In response to the ICO notice the chief executive of BA parent organisation the International Airlines Group (IAG), Willie Walsh, stated the airline would discuss the decision with the ICO and potentially lodge an appeal. The ICO itself has confirmed that it will consider carefully BA's representations, as well as representations from other concerned data protection authorities before it takes its final decision.
There remains the chance that a class action may be pursued by the victims of the attack themselves against BA, however the airline is adamant that no fraud or fraudulent activity has been linked to the affected accounts as a result of the breach.
Immediately after the announcement of their intention to fine BA, on 9th July the ICO announced that it intended to fine Marriott International, Inc more than £99 milllion for breaches of the GDPR.
The ICO confirmed that it has conducted an investigation into Marriot International following a cyber security incident. It is understood that there was a hack of around 30 million guest records, including credit card details, passport numbers and dates of birth. The guest records contained details of guests in 31 different countries in the European Economic Area (EEA) and around 7 million of those related to residents in the UK. The ICO has stated that the cyber security incident appeared to begin when the systems of the Starwood hotels group were compromised in 2014.
Marriot International then acquired the Starwood hotels group in 2016 but the hack of guest records was not discovered until last year. The announcement from the ICO stated that Marriot International had failed to undertake sufficient due diligence when it acquired Starwood hotels group and should have done more to make sure its IT systems were secure.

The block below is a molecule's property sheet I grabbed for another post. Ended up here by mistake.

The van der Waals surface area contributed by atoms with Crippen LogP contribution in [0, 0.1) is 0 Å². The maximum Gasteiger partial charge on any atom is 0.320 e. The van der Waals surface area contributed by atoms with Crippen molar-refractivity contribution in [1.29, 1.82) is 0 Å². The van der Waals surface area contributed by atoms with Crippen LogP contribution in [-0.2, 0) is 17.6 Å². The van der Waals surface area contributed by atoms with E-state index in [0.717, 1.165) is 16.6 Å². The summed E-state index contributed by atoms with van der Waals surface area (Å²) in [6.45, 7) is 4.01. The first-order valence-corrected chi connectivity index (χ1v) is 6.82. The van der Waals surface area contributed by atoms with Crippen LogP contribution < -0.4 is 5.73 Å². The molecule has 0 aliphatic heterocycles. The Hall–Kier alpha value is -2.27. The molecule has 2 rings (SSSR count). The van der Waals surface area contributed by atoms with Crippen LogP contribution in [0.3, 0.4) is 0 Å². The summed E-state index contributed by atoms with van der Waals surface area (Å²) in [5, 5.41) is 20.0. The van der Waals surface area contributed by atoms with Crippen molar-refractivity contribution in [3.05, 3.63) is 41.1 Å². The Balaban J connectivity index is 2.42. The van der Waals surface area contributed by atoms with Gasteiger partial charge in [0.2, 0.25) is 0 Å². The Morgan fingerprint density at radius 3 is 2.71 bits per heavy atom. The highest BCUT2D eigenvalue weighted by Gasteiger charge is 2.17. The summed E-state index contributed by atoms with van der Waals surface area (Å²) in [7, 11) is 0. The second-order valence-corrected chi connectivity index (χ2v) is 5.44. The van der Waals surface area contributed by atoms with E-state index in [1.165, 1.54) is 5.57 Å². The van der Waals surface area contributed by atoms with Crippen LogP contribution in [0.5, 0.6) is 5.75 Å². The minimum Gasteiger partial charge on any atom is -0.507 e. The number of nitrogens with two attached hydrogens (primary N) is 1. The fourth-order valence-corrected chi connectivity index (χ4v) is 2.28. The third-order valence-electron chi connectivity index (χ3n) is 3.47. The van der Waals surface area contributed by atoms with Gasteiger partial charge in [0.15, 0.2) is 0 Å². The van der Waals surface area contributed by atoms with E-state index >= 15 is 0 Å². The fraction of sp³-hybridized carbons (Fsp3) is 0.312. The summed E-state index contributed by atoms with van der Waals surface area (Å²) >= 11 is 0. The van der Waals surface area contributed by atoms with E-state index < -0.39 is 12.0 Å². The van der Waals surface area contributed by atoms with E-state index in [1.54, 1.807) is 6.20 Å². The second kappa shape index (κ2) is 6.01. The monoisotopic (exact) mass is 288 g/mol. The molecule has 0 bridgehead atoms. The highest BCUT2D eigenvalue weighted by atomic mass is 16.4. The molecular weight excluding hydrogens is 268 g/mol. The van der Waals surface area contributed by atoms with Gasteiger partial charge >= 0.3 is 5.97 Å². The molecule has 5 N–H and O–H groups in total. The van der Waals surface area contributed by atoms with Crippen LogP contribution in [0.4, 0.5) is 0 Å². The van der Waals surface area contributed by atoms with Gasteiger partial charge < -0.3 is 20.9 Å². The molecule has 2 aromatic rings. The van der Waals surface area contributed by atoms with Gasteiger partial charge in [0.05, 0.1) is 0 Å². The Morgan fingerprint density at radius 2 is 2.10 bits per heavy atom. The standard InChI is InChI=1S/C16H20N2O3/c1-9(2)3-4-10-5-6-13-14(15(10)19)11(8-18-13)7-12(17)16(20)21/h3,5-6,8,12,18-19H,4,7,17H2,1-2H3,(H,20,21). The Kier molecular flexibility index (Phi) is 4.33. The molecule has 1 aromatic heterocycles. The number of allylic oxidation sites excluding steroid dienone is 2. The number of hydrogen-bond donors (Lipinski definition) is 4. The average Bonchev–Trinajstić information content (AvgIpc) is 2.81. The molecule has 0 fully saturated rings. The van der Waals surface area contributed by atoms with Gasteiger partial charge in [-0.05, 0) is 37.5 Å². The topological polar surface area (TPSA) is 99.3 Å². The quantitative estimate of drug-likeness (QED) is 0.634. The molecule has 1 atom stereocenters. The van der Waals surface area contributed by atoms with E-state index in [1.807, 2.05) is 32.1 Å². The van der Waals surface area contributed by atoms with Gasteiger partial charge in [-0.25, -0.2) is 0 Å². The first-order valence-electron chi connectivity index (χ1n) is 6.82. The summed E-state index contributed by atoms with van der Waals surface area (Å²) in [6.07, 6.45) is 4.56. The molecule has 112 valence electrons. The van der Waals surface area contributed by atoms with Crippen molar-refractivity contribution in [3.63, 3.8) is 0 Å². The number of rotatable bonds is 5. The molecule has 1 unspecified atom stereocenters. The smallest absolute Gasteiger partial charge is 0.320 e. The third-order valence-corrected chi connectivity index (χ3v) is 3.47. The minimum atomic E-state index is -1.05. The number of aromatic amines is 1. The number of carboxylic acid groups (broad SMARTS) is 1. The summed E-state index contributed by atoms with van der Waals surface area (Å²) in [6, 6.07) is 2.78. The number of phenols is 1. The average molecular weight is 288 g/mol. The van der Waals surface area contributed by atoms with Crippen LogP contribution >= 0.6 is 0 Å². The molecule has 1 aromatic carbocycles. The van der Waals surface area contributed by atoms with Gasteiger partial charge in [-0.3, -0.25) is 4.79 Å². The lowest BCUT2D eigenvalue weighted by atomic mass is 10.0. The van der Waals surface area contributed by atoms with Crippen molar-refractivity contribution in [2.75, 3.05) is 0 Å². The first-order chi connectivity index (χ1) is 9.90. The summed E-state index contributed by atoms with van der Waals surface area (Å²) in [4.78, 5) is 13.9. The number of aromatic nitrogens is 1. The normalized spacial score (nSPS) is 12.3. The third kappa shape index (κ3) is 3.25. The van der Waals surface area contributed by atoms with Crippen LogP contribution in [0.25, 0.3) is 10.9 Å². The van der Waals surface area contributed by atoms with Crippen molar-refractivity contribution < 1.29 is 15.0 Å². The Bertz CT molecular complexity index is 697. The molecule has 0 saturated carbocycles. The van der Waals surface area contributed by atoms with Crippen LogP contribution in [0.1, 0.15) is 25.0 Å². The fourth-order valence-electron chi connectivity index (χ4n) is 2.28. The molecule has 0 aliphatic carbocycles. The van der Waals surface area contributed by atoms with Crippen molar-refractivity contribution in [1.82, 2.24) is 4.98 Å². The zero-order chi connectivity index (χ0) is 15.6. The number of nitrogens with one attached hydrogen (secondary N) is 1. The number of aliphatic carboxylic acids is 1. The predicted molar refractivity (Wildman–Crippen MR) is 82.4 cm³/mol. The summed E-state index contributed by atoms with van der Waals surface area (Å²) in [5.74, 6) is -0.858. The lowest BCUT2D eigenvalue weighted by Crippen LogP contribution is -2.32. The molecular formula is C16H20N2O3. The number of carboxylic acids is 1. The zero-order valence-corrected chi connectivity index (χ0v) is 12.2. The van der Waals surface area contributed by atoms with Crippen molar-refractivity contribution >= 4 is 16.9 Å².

Marriot International will now have the opportunity to make representations to the ICO as to the findings of the investigation and the proposed level of fine. The ICO has conducted the investigation alongside other European supervisory authorities whose residents have been affected by the breach and they will also have the opportunity to make representations to the ICO about its findings.
Once the ICO has considered the representations made by Marriott International and the other EU supervisory authorities, it will publish a notice of the fine along with an explanation as to how that figure has been reached. The level of fine will take into account how Marriott International responded to the breach when they were notified and its cooperation with the ICO.
This proposed fines set out above are clear evidence of the ICO flexing its new powers under the GDPR, with it now able to levy fines far higher (up to 4% of global turnover) than the previous £500,000 cap. With that in mind, it is important to remember that the majority of organisations handling personal data would face fines far lower for breaching data protection regulations.
As stated above, fines are relative to the size of the organisation and the scale of the breach (number of individuals involved, types of data breached etc.) therefore this news should not cause undue distress for those looking to ensure their GDPR compliance although this does reiterate the need for ongoing GDPR vigilance in any organisation, including schools.
Department for Education GDPR Update: On 21 August 2019, the Department for Education published updated suggested privacy notice templates for schools and local authorities about the collection of data. The changes reflect the need for parental consent if a parent objects to the sharing of additional pupil information with local authorities and youth support services.
More information can be found at www.gov.uk/government/publications/data-protection-and-privacy-privacy-notices